Just Say WHOA
One of the best books I’ve read lately is Cheryl Richardson’s The Art of Extreme Self Care. Taking care of ourselves can be a creative challenge as well as a practical and logical one when life gets busy and demands on our time and attention exceed our available hours.
And interestingly, Cheryl herself struggles with the issue of constant re-balancing, remarking that sometimes when she finds herself at the office at 9:00 pm she has to stop and say “is this really what I need to be doing to take care of myself right now?”
And let’s face it. Sometimes it is. When taking a little extra time to get some situation at the office under control will allow you to be more peaceful, focused and productive going forward, it can be worth it to burn a little midnight oil. We’ve all been there.
And some of us have gotten so elated with the progress we make when things get quiet and we can hear ourselves think that we’ve stepped over the edge of situational effectiveness into the realm of habit. When it’s always better to stay late and arrive early and fill every morsel of free time with work in the name of “getting things under control.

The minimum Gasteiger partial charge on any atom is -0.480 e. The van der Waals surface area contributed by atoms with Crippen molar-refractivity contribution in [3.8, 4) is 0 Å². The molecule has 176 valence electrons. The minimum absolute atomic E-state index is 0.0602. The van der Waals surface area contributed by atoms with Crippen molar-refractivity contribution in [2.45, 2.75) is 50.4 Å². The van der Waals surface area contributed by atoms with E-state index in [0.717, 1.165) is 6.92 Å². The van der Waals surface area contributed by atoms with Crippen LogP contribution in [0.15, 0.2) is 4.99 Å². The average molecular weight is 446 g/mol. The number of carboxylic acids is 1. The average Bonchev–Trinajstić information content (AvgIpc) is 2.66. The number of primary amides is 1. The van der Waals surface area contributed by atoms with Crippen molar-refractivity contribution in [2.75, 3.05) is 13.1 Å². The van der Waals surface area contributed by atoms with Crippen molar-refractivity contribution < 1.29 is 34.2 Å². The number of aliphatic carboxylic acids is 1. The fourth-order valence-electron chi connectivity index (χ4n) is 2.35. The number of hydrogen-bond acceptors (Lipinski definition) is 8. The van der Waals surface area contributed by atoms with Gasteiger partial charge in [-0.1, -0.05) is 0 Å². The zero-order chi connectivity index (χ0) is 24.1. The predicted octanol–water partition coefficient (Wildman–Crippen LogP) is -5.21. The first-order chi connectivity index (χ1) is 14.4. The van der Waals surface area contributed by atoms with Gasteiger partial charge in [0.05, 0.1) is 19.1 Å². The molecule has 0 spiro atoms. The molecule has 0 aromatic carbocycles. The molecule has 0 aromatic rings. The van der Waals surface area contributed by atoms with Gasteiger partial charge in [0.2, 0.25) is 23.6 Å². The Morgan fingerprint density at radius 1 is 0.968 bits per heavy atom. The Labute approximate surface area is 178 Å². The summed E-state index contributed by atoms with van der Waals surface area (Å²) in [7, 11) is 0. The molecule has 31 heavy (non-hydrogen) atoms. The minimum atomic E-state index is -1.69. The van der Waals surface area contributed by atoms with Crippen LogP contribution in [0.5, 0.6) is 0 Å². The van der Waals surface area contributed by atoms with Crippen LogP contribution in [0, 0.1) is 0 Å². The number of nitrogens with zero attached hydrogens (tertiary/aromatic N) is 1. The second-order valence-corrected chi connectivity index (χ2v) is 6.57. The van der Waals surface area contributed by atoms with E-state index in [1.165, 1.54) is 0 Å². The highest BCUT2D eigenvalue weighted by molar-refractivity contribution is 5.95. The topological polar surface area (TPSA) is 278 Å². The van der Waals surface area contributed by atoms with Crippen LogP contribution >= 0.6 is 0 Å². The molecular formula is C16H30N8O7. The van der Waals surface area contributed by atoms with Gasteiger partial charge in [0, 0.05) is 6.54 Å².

This would be time (combining Richardson’s advice with horse vernacular) to just say, “WHOA!”
And here’s what’s funny about that. Once we set that intent — and that bell to go off in our heads when we veer too far off the course we’ve set for ourselves — it becomes easier and easier to monitor our choices and habits to create the solutions we need to stay happy and balanced in all the areas of our lives.
One thing I’d like to emphasize, too, is that it’s a process. A a constant re-balancing, reassessing and retooling. I’m finding out this is not a situation you solve once and that’s it. It takes vigilance. Determination. Patience. And self-scrutiny that borders on the obsessive.
Got any thoughts on that? Any tricks or tips for balancing priorities when one particularly demanding one tends to hog your time an attention? How do you know when it’s time to “Just say WHOA?”